North Atlantic Trials Demonstrate Fuel, Emissions Reductions

AIN Air Transport Perspective » September 5, 2011
The Engage Corridor Project’s first trial flight of an Air Canada A330 on Aug
The Engage Corridor Project’s first trial flight of an Air Canada A330 on August 9 demonstrated better-than-expected fuel and emissions reductions. (Photo: Air Canada)
September 2, 2011, 11:15 AM

Flight trials to demonstrate new procedures intended to improve fuel efficiency and reduce greenhouse gas (GHG) emissions of international flights crossing the North Atlantic have begun.

The so-called Engage Corridor Project–part of the Atlantic Interoperability Initiative to Reduce Emissions international program–involves Air Canada, Air France, British Airways, Delta and United in conjunction with air navigation service providers Nav Canada and UK NATS. Some 350,000 flights traverse the North Atlantic every year, making it the world’s busiest airspace.

The first test flight on August 9 involved an Air Canada A330 flying from Frankfurt to Toronto. Resulting fuel and emissions reductions proved better than expected, according to Nav Canada.

“The results of the first trial are very encouraging and have exceeded our initial estimates,” said Rudy Kellar, Air Canada vice president of operations. “Analysis of the flight shows a savings of over 800 liters [211 gallons] of fuel and a reduction in GHG emissions by more than 2,100 kilograms [4,630 pounds]. At today’s fuel prices, this translates to a cost savings of nearly $700 for this one flight.”

The Engage flight trials measure fuel and emissions savings gained through the use of progressive or continuous altitude change (versus step changes) and a corresponding change in aircraft speed within an approved airspace block. Aircraft equipped for automatic dependent surveillance-broadcast (ADS-B) send automatic position reports fed to air traffic controller displays in Gander, Newfoundland, through Nav Canada’s upgraded Gander Automated Air Traffic System Plus (Gaats+). The Gaats+ system integrates conflict detection and other automation tools, giving controllers information on current and planned traffic and available conflict-free route profiles. The visibility allows controllers to reduce aircraft separations, thereby increasing airspace capacity and allowing variable altitudes and speeds.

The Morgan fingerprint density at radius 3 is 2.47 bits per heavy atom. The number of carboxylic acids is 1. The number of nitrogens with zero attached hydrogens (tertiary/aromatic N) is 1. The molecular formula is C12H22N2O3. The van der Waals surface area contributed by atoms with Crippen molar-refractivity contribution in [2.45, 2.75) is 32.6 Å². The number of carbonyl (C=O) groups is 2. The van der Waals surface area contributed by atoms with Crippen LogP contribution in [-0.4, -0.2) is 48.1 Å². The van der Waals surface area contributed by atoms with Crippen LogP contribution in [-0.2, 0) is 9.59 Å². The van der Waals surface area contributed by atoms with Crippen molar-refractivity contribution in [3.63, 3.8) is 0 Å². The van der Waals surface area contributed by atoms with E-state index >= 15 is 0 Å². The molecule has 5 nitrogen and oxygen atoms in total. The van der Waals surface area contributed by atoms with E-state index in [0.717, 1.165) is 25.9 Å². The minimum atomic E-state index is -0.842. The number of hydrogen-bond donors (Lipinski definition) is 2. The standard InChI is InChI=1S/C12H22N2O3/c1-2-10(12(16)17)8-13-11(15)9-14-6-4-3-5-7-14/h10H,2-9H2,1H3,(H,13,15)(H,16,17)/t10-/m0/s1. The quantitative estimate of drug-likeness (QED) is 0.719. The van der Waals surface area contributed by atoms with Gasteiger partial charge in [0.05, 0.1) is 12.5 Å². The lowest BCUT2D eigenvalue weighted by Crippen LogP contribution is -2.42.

“Gaats+ will allow better flow planning and a clearer picture of traffic at any moment, despite the absence of radar in this airspace,” said John Crichton, Nav Canada president and CEO. “This, in turn, will allow us to implement procedures that increase capacity while maintaining safety in collaboration with our oceanic partner, NATS, in Prestwick, Scotland.”

Engage flight trials will continue through the fall. Its partners will present a report detailing the results at an October meeting in Montreal.

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